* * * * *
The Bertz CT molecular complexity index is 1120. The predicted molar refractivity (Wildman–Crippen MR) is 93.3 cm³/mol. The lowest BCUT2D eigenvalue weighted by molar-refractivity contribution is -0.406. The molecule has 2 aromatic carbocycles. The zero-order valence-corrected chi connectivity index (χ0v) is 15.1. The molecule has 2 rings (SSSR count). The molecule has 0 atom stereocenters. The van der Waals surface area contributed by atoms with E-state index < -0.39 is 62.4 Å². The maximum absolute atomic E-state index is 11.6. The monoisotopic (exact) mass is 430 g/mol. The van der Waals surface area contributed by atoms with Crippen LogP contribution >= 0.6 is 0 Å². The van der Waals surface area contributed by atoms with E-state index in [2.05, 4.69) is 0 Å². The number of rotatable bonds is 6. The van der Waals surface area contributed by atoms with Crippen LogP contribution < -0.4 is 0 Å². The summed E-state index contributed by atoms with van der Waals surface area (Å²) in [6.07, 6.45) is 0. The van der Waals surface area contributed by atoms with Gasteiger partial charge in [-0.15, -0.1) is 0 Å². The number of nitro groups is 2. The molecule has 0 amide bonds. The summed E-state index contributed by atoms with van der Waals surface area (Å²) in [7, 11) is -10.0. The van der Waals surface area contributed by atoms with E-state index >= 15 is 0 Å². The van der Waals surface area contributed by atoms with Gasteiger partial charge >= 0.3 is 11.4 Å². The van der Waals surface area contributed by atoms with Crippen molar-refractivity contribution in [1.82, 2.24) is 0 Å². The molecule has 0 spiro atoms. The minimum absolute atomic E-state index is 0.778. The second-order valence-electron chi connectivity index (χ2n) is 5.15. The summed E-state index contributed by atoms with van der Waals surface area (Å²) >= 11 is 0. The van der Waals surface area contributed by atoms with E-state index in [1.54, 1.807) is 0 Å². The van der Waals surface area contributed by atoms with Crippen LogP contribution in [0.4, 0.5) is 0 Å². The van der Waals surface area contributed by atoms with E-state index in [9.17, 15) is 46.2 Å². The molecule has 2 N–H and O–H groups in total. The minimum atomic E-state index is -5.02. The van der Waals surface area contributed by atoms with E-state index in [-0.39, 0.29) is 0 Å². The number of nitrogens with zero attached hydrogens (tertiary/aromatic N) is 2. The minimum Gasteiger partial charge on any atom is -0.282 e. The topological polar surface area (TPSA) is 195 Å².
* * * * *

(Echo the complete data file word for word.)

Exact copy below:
The Bertz CT molecular complexity index is 1120. The predicted molar refractivity (Wildman–Crippen MR) is 93.3 cm³/mol. The lowest BCUT2D eigenvalue weighted by molar-refractivity contribution is -0.406. The molecule has 2 aromatic carbocycles. The zero-order valence-corrected chi connectivity index (χ0v) is 15.1. The molecule has 2 rings (SSSR count). The molecule has 0 atom stereocenters. The van der Waals surface area contributed by atoms with E-state index < -0.39 is 62.4 Å². The maximum absolute atomic E-state index is 11.6. The monoisotopic (exact) mass is 430 g/mol. The van der Waals surface area contributed by atoms with Crippen LogP contribution >= 0.6 is 0 Å². The van der Waals surface area contributed by atoms with E-state index in [2.05, 4.69) is 0 Å². The number of rotatable bonds is 6. The van der Waals surface area contributed by atoms with Crippen LogP contribution < -0.4 is 0 Å². The summed E-state index contributed by atoms with van der Waals surface area (Å²) in [6.07, 6.45) is 0. The van der Waals surface area contributed by atoms with Gasteiger partial charge in [-0.15, -0.1) is 0 Å². The number of nitro groups is 2. The molecule has 0 amide bonds. The summed E-state index contributed by atoms with van der Waals surface area (Å²) in [7, 11) is -10.0. The van der Waals surface area contributed by atoms with E-state index >= 15 is 0 Å². The van der Waals surface area contributed by atoms with Gasteiger partial charge >= 0.3 is 11.4 Å². The van der Waals surface area contributed by atoms with Crippen molar-refractivity contribution in [1.82, 2.24) is 0 Å². The molecule has 0 spiro atoms. The minimum absolute atomic E-state index is 0.778. The second-order valence-electron chi connectivity index (χ2n) is 5.15. The summed E-state index contributed by atoms with van der Waals surface area (Å²) >= 11 is 0. The van der Waals surface area contributed by atoms with E-state index in [1.54, 1.807) is 0 Å². The van der Waals surface area contributed by atoms with Crippen LogP contribution in [0.4, 0.5) is 0 Å². The van der Waals surface area contributed by atoms with E-state index in [9.17, 15) is 46.2 Å². The molecule has 2 N–H and O–H groups in total. The minimum atomic E-state index is -5.02. The van der Waals surface area contributed by atoms with E-state index in [-0.39, 0.29) is 0 Å². The number of nitrogens with zero attached hydrogens (tertiary/aromatic N) is 2. The minimum Gasteiger partial charge on any atom is -0.282 e. The topological polar surface area (TPSA) is 195 Å².